SOUTH KOREA'S £450M Youngjong Grand Bridge, due for completion late next year, will link the capital Seoul on the mainland with Inchon International Airport being built on an island 40km to the west.
The suspension bridge section will be the world's first two-storey, self-anchored bridge carrying both road and railway. It crosses a major shipping channel and rises to 35m above sea level to allow ships to pass beneath.
The 4.42km long double deck bridge and will carry six lanes of traffic on the 41m wide upper level plus two lanes either side of twin railway tracks on the lower level.
Foundations for the main 500m long suspension bridge section presented a challenge for main contractor Samsung, is responsible for the two bridge towers and three pier supports for its approach structures.
The original plan was to support each tower on 35, 3m diameter reverse circulation drilled piles installed from within a cofferdam. But the idea had to be abandoned when driving steel sheet piles for the cofferdam walls became too difficult.
'In the end we chose to use an unmanned pneumatic caisson which we had seen operating in Japan,' says site director Man Geun Yoon. Two 47m by 18m precast concrete jackets were towed out to sea by a floating crane and lowered on to the sea bed.
Once in position, compressed air at a higher pressure than groundwater was forced into the working chamber at the bottom of the caisson. Remote- controlled mechanical shovels then dug down 20m through 7m of silty clay and 6m of weathered rock to reach load bearing strata.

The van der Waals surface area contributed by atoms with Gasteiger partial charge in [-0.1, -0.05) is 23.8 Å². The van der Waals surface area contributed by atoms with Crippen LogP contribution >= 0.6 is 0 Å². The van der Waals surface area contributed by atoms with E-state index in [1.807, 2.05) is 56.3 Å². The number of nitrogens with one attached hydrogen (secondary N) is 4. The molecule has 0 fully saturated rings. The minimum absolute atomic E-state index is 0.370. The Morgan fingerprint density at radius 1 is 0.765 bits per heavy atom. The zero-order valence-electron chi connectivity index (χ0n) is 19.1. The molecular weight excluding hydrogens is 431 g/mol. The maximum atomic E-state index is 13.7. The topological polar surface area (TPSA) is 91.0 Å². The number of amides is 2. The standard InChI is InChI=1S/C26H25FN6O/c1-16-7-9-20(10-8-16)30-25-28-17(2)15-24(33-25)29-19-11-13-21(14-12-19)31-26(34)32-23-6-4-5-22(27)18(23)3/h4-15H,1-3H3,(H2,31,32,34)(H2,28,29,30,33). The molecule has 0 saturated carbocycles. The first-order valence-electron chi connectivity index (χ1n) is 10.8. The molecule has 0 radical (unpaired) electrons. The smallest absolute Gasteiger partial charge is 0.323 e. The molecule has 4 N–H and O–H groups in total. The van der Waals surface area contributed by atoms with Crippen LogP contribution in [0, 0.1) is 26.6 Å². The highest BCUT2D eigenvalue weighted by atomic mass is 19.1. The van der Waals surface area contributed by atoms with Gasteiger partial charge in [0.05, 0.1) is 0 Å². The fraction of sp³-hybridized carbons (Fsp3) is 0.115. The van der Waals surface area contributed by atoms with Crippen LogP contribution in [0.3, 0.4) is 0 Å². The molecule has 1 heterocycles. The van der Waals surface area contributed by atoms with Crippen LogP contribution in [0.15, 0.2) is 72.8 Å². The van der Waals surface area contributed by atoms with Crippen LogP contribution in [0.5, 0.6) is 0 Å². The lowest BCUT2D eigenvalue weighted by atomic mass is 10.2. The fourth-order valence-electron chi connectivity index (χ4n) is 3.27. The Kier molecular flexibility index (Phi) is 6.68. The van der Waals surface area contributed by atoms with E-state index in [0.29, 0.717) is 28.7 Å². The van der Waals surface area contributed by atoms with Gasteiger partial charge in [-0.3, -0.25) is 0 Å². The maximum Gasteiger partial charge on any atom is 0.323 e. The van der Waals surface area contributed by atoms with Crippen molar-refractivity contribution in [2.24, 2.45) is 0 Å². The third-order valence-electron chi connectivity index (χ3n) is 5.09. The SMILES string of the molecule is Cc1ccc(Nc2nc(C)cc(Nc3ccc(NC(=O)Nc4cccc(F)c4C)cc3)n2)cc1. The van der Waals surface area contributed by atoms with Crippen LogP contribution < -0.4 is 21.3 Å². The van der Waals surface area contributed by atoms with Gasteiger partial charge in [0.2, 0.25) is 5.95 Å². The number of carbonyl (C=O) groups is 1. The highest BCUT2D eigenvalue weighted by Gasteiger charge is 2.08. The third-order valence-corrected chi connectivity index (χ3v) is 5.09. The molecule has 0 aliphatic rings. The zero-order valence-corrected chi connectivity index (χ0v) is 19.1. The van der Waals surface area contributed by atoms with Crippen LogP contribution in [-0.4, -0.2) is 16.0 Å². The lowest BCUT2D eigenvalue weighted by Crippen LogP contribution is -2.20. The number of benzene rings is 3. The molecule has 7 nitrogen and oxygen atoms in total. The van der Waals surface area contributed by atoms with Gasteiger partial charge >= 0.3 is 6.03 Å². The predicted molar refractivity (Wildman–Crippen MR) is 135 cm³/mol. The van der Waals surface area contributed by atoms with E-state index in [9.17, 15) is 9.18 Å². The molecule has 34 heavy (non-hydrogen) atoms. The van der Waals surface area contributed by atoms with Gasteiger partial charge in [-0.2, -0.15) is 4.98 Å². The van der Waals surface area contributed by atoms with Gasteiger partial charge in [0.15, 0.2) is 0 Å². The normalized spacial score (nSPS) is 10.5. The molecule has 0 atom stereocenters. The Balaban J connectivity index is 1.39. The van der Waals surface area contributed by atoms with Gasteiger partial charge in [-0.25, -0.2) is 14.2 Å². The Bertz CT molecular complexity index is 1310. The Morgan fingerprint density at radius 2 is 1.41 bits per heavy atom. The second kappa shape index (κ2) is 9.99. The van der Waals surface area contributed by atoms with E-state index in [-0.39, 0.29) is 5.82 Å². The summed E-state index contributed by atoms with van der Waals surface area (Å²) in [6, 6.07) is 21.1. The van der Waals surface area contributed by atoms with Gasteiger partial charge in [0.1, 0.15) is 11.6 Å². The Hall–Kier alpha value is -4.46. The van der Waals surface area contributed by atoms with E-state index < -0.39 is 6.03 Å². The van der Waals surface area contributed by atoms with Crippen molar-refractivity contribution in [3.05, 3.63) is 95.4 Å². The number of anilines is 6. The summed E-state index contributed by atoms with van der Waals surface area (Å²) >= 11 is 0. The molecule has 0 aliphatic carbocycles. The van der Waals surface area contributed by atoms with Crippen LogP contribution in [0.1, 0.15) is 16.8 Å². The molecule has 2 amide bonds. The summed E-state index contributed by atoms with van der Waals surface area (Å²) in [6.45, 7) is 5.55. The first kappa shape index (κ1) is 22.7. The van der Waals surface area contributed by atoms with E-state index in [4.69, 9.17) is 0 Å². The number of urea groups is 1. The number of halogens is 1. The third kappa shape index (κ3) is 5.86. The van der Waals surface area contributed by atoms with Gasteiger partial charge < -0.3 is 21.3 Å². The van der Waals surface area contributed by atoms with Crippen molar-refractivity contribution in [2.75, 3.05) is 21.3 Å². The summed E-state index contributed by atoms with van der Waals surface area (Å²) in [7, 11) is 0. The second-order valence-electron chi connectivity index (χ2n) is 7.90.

Pier foundations were put down inside cofferdams in the channel, with additional bracing to provide support against tidal pressure. Between 50 and 60 1.5m diameter reverse circulation bored piles were installed to an average of 27m depth for each. These were filled with 30MPa concrete and capped with a 37.5m wide, 18.75m deep and 5m thick slab, also cast from 30MPa concrete.
Client for the bridge is the New Seoul International Airport Freeway Company. As well as Samsung, contractors include Hanjin, Kumho, Kolon and Dong Ah. Design is by Japan's Chodai and Yooshin Corporation of Korea. The UK's Tony Gee & Partners is working for Hanjin on aspects such as the erection scheme and temporary works.